### INTRODUCTION

The Amazonian rainforest is connected to the global hydrological cycle (Yoon & Zeng, 2010). Deforestation so as intense fires are factors affecting rainfall distribution and the Amazonian climate in general (Coe *et. al.*, 2013). Bonini *et. al.* (2014)
found negative correlations between deforestation and rainfall in Mato
Grosso. Some studies have shown a decrease in regional
evapotranspiration and precipitation due to increase in surface
temperature associated to large-scale deforestation (Sellers *et. al.*, 1997). This alters the hydrological cycle and influences the regional climate (Bagley *et. al.*, 2014). Debortoli *et. al.* (2015)
found that the rainy season was shorter at 88 % of the 200 observed
rain gauges. Rainfall occurrence at the Northeast and the Southern
regions of Brazil is influenced by the seasonal displacement of the
Intertropical Convergence Zone and the South Atlantic Convergence Zone (Marengo *et. al.*, 2011).

Rainfall
variability in the Amazonia is correlated with the sea surface
temperature patterns in the Atlantic and Pacific oceans during December,
January and February (Martins *et. al.*, 2015).
The reality is complex since past investigations have shown a decadal
intensification of rainfall over the whole Amazon basin (Chen *et. al.*, 2002).
The vulnerability of the region could be clear by the fact that
Amazonia experienced its worst drought events in 2005 and 2010 (Davidson *et. al.*, 2012). However, it has been hypothesized that a physical mechanism of forest-induced atmospheric circulation called biotic pump by Makarieva & Gorshkov (2007) was responsible of the Amazonian forests greened-up during that 2005 drought (Saleska *et. al.*, 2007).

Costa *et. al.* (2008) used geostatistical methods for analyzing precipitation extremes in Southern Portugal while Sarangui *et. al.* (2015)
mapped the rainfall variability over the island of St. Lucia. In
general, geostatistical analysis of climatic variables has been very
difficult to perform due, in part, to the limited availability of
measurement points which affects the estimation at ungauged sites (Sarangi *et. al.*, 2005). Webster & Oliver (1992)
demonstrated that at least 150 spatial points (e.g. rain gauges or
meteorological stations) are required for a reliable geostatistical
analysis. Once this problem has been solved, an appropriate kriging
estimator (Burgess & Webster, 1980)
could be a valuable tool for predicting rainfall data at ungauged sites.
The spatial variability of precipitation also controls the spatial
variation of other variables such as evapotranspiration and water
storage. Due to the environmental significance of the Amazonian basin,
the analysis of the spatial distribution of rainfall patterns is
essential for agricultural, engineering and ecological planning. The
objectives of the present work are to model the spatial structure of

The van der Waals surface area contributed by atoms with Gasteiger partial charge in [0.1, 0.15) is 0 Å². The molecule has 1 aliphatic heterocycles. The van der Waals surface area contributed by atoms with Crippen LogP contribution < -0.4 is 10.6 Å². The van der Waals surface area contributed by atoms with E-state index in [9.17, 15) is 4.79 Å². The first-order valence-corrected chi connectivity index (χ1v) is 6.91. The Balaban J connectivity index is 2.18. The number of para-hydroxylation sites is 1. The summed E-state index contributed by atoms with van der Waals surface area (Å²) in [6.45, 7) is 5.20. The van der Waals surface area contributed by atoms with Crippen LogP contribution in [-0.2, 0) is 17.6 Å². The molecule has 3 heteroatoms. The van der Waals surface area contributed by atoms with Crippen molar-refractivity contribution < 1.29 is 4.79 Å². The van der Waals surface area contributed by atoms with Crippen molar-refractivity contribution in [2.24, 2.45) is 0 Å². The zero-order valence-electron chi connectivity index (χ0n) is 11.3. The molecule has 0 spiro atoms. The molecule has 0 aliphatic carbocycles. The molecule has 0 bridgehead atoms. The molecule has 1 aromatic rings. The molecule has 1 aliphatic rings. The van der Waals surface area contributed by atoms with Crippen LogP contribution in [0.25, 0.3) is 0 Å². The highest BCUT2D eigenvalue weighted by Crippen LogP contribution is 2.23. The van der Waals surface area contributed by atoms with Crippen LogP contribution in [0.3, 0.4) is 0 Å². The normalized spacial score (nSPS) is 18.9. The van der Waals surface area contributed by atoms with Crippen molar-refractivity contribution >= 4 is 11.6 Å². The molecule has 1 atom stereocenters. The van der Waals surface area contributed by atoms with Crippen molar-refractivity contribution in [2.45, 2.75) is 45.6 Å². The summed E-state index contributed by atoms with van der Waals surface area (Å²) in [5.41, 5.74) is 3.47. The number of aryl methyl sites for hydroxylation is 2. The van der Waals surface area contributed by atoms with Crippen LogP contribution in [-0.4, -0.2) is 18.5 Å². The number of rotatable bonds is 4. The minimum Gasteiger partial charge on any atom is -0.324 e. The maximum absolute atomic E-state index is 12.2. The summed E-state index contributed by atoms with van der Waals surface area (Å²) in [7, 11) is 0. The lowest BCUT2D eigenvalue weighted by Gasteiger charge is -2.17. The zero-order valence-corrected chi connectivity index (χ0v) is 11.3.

rainfall patterns in the Brazilian rainforest using three timescales and
to search for any statistical relationship between deforestation and
rainfall occurrence.

### MATERIALS AND METHODS

#### Study area and rainfall data

The present study spanned 64 municipalities corresponding to 9 Amazonian states from Brazil. The geographical zone covered approximately from 5.03 ºN to 16.45 ºS and 42.83 to 70.93 ºW. Rainfall data refer to historical monthly mean and annual records collected from 218 rain gauges (Figure 1).

Figure 1.

Study region and rain gauge locations.

The records ranged from the last 16 years for Rondonopolis (Mato Grosso state) to the last 106 years for Manaus (Amazonas state). The last date for data collection was December 2015. Three timescales were considered: individual months with minimum (September) and maximum (March) rainfall, January-June (rainy season), July-December (dry season) and annual rainfall. Note that January-June and July-December overlap winter and summer periods. However, our main goal was to establish a 6-month timescale separating wet and dry seasons.

#### Deforestation data

We
performed an analysis on the potential relationship between the
deforestation index and the annual rainfall including all the Amazon
states. Most investigations try to search for relationships between
deforested areas (km^{2}) and rainfall. From our point of view
that approach could be fictitious in this case as different states have
different spatial extensions. We used instead the percentage of forest
loss which relates forest loss (ha) to the total forest area (ha) for a
particular site or state. The forest loss percentages are available at http://www.mongabay.com for 2001-2012 period (Butler, 2014).
With that proposal, we averaged the available historical annual
rainfall record for each studied Amazonian state and correlated them
with the corresponding forest loss index.

#### Theoretical background on Geostatistics

Geostatistics incorporates the spatial coordinates of observations $\left(x,y\right)$ in data processing. It is fundamental for the modeling of spatial patterns, prediction at unsampled points and estimation of the uncertainty inherent to those predictions (Goovaerts, 1998). The semivariance function, $\gamma \left(h\right)$ , is one of the key components of geostatistics as it summarizes the spatial variation of the studied variable.